Fudatenjinja

Every year the Kokugakuin Shinto course organises a formal shrine visit for the students on the course. This is optional, partly because it isn’t covered by the course fee, but also because it involves an extra day coming to Tokyo. Since some people apparently travel enormous distances to attend the lectures, the extra thing should really be optional. Of course, the people who travel enormous distances are likely to be enthusiastic enough to attend the shrine visits as well. The visits so far have always been to two shrines on the same day, and to shrines within Tokyo. I’ve written about the previous ones I attended in my Japan Diary. This year’s visits were on July 5th, and I’ll write about them in separate articles, partly to make them easy to find.

These posts are about the visits, not the shrines themselves. I’m planning to write about the shrines at some point, but not just yet. Although a formal shrine visit has a fairly standard structure, so far all the visits I’ve been on with Kokugakuin have been different. The level of effort the shrine puts in seems to vary a bit, but there’s much more variation in where they put the effort.

Fudatenjinja put the effort into the ceremony. Fudatenjinja is a Shikinaisha (that means it’s recorded in the Engishiki, a compilation of court rituals from the early tenth century; there are just over 3,000 shrines from across Japan recorded there), and despite the “tenjin” in the name, the main kami is not Sugawara no Michizane Ko; it’s Sukunahikona no Kami. Sugawara no Michizane Ko is also enshrined there, however. It’s in Chofu, one of the cities outside the main central part of Tokyo, and it has a nice atmosphere; the shrine forest is still preserved.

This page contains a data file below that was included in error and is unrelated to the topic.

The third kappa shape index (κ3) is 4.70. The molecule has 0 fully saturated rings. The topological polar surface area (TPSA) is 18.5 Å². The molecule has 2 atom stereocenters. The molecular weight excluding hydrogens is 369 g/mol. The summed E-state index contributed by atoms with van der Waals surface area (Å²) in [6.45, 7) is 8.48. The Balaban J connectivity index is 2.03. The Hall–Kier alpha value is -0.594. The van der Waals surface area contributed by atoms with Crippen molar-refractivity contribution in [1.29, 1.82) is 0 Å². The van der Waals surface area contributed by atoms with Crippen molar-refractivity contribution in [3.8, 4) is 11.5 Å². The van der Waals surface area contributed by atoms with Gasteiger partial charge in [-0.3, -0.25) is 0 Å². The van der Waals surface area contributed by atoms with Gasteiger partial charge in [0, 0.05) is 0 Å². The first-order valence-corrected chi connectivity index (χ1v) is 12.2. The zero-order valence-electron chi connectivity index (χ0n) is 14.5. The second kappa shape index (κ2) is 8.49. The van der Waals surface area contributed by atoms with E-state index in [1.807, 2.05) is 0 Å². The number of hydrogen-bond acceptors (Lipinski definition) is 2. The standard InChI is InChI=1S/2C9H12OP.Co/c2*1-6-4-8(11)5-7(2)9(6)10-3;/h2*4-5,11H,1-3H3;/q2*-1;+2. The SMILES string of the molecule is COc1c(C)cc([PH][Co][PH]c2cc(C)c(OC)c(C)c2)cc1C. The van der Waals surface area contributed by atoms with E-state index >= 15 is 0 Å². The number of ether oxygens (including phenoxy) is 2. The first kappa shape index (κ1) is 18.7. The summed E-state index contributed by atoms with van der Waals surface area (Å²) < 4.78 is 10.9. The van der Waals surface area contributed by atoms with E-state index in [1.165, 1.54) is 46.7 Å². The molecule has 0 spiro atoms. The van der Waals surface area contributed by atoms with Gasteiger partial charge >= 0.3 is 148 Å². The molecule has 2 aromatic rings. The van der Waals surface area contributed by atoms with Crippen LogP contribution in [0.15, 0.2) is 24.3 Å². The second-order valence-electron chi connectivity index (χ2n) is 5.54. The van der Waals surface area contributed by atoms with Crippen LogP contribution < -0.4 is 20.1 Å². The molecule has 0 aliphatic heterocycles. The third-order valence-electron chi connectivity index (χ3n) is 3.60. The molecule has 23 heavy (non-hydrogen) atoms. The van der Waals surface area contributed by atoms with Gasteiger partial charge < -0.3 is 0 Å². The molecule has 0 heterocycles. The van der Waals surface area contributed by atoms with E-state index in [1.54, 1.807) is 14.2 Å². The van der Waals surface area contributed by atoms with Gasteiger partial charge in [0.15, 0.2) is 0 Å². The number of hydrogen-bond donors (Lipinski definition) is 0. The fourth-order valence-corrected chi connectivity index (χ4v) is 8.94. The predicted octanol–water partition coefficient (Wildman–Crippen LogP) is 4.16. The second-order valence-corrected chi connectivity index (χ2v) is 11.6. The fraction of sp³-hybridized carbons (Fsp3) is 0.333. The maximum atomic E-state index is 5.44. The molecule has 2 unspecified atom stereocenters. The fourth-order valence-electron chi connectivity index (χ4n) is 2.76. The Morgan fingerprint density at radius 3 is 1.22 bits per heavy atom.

We all filed into the haiden (the worship hall), where there were two shrine staff, an older man and a younger woman. I think the older man was the chief priest of the shrine. I’m not sure what the woman was, for reasons I will explain later. Once we were all seated, the ceremony started, with the woman beating a taiko (Japanese drum). She then briefly returned to her seat, before going to stand in front of the ohnusa (the wooden wand with paper streamers used in purification), and recite a harai norito (purification prayer). She then waved the ohnusa over the priest, the offerings, and us. Then she briefly returned to her seat, before going to take the lids of the bottles of sake placed on a table in front of the steps to the honden (the hall where the kami is enshrined). This is a standard abbreviated form for making offerings.

Next, the chief priest went up to the centre of the haiden, in front of the offerings, and read a norito. This was written for us, and, in addition to general protection, asked for aid with our studies. Since Sugawara no Michizane Ko, a kami of scholarship, is enshrined there, this was very appropriate.

After the norito had been recited, the woman danced kagura (sacred dance); a sakaki-mai, with a branch of sakaki.

Next, Professor Okada, representing the rest of us, offered a tamagushi, a branch of sakaki with shide (white paper strips folded into a lightning shape) attached. He received it from the woman, then put it on a table, bowed twice, clapped twice, and bowed once. We all bowed and clapped with him.